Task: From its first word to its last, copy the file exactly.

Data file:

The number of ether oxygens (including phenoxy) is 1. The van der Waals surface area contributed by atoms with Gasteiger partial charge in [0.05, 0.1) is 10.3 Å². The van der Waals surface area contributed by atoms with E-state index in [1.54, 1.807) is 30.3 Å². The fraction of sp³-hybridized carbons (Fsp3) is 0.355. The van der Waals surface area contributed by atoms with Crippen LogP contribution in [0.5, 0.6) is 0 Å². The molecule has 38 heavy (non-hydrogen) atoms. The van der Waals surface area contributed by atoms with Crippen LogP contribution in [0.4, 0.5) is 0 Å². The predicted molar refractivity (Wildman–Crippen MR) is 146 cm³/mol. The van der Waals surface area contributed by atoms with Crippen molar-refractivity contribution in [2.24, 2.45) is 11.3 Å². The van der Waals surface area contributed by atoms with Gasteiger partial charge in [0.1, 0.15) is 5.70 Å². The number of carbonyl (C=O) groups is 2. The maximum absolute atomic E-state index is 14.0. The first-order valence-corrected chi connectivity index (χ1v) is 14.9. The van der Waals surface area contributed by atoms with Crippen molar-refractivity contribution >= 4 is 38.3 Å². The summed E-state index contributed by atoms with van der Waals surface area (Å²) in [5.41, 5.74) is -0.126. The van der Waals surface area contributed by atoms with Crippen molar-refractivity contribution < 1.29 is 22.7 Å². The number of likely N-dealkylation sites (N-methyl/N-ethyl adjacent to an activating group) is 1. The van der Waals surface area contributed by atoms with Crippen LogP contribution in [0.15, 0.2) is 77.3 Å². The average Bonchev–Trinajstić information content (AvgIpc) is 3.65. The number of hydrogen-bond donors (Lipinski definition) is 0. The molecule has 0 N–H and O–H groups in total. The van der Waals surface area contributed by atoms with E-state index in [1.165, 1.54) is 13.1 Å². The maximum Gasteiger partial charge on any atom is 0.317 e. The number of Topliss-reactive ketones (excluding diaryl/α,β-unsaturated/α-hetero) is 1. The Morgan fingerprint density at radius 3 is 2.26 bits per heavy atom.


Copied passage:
The number of ether oxygens (including phenoxy) is 1. The van der Waals surface area contributed by atoms with Gasteiger partial charge in [0.05, 0.1) is 10.3 Å². The van der Waals surface area contributed by atoms with E-state index in [1.54, 1.807) is 30.3 Å². The fraction of sp³-hybridized carbons (Fsp3) is 0.355. The van der Waals surface area contributed by atoms with Crippen LogP contribution in [0.5, 0.6) is 0 Å². The molecule has 38 heavy (non-hydrogen) atoms. The van der Waals surface area contributed by atoms with Crippen LogP contribution in [0.4, 0.5) is 0 Å². The predicted molar refractivity (Wildman–Crippen MR) is 146 cm³/mol. The van der Waals surface area contributed by atoms with Crippen molar-refractivity contribution in [2.24, 2.45) is 11.3 Å². The van der Waals surface area contributed by atoms with Gasteiger partial charge in [0.1, 0.15) is 5.70 Å². The number of carbonyl (C=O) groups is 2. The maximum absolute atomic E-state index is 14.0. The first-order valence-corrected chi connectivity index (χ1v) is 14.9. The van der Waals surface area contributed by atoms with Crippen molar-refractivity contribution >= 4 is 38.3 Å². The summed E-state index contributed by atoms with van der Waals surface area (Å²) in [5.41, 5.74) is -0.126. The van der Waals surface area contributed by atoms with Crippen molar-refractivity contribution < 1.29 is 22.7 Å². The number of likely N-dealkylation sites (N-methyl/N-ethyl adjacent to an activating group) is 1. The van der Waals surface area contributed by atoms with Crippen LogP contribution in [0.15, 0.2) is 77.3 Å². The average Bonchev–Trinajstić information content (AvgIpc) is 3.65. The number of hydrogen-bond donors (Lipinski definition) is 0. The molecule has 0 N–H and O–H groups in total. The van der Waals surface area contributed by atoms with E-state index in [1.165, 1.54) is 13.1 Å². The maximum Gasteiger partial charge on any atom is 0.317 e. The number of Topliss-reactive ketones (excluding diaryl/α,β-unsaturated/α-hetero) is 1. The Morgan fingerprint density at radius 3 is 2.26 bits per heavy atom.